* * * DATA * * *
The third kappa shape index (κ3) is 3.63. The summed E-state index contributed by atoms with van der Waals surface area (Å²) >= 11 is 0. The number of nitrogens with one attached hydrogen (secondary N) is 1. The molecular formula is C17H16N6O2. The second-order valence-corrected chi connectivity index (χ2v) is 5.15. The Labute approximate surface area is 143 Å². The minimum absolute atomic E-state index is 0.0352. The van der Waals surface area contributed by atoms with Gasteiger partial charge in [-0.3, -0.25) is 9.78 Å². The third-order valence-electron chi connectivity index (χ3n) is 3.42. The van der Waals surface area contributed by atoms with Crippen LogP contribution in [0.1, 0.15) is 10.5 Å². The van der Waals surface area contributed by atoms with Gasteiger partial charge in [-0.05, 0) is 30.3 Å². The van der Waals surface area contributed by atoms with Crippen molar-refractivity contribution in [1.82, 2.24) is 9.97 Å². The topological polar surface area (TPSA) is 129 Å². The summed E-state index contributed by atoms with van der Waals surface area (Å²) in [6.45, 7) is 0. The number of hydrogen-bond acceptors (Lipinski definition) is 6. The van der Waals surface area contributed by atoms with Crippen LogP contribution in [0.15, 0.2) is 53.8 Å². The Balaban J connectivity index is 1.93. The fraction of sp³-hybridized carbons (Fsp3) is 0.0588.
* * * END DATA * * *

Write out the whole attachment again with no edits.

The third kappa shape index (κ3) is 3.63. The summed E-state index contributed by atoms with van der Waals surface area (Å²) >= 11 is 0. The number of nitrogens with one attached hydrogen (secondary N) is 1. The molecular formula is C17H16N6O2. The second-order valence-corrected chi connectivity index (χ2v) is 5.15. The Labute approximate surface area is 143 Å². The minimum absolute atomic E-state index is 0.0352. The van der Waals surface area contributed by atoms with Gasteiger partial charge in [-0.3, -0.25) is 9.78 Å². The third-order valence-electron chi connectivity index (χ3n) is 3.42. The van der Waals surface area contributed by atoms with Crippen LogP contribution in [0.1, 0.15) is 10.5 Å². The van der Waals surface area contributed by atoms with Gasteiger partial charge in [-0.05, 0) is 30.3 Å². The van der Waals surface area contributed by atoms with Crippen molar-refractivity contribution in [1.82, 2.24) is 9.97 Å². The topological polar surface area (TPSA) is 129 Å². The summed E-state index contributed by atoms with van der Waals surface area (Å²) in [6.45, 7) is 0. The number of hydrogen-bond acceptors (Lipinski definition) is 6. The van der Waals surface area contributed by atoms with Crippen LogP contribution in [0.15, 0.2) is 53.8 Å². The Balaban J connectivity index is 1.93. The fraction of sp³-hybridized carbons (Fsp3) is 0.0588.